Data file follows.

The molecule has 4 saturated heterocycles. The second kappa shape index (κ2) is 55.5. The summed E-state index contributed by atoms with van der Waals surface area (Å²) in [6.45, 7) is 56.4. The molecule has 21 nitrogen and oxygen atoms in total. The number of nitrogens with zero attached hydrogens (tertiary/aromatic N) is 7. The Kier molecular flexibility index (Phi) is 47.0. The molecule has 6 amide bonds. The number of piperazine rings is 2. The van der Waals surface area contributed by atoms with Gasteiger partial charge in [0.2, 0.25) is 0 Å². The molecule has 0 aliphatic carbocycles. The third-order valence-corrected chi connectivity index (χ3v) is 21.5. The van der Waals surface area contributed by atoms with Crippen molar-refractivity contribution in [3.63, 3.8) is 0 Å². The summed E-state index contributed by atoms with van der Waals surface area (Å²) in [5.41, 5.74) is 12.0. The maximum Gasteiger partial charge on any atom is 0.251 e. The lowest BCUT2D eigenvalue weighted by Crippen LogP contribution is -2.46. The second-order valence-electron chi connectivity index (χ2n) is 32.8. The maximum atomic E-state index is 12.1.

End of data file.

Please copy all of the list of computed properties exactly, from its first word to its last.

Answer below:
The molecule has 4 saturated heterocycles. The second kappa shape index (κ2) is 55.5. The summed E-state index contributed by atoms with van der Waals surface area (Å²) in [6.45, 7) is 56.4. The molecule has 21 nitrogen and oxygen atoms in total. The number of nitrogens with zero attached hydrogens (tertiary/aromatic N) is 7. The Kier molecular flexibility index (Phi) is 47.0. The molecule has 6 amide bonds. The number of piperazine rings is 2. The van der Waals surface area contributed by atoms with Gasteiger partial charge in [0.2, 0.25) is 0 Å². The molecule has 0 aliphatic carbocycles. The third-order valence-corrected chi connectivity index (χ3v) is 21.5. The van der Waals surface area contributed by atoms with Crippen molar-refractivity contribution in [3.63, 3.8) is 0 Å². The summed E-state index contributed by atoms with van der Waals surface area (Å²) in [5.41, 5.74) is 12.0. The maximum Gasteiger partial charge on any atom is 0.251 e. The lowest BCUT2D eigenvalue weighted by Crippen LogP contribution is -2.46. The second-order valence-electron chi connectivity index (χ2n) is 32.8. The maximum atomic E-state index is 12.1.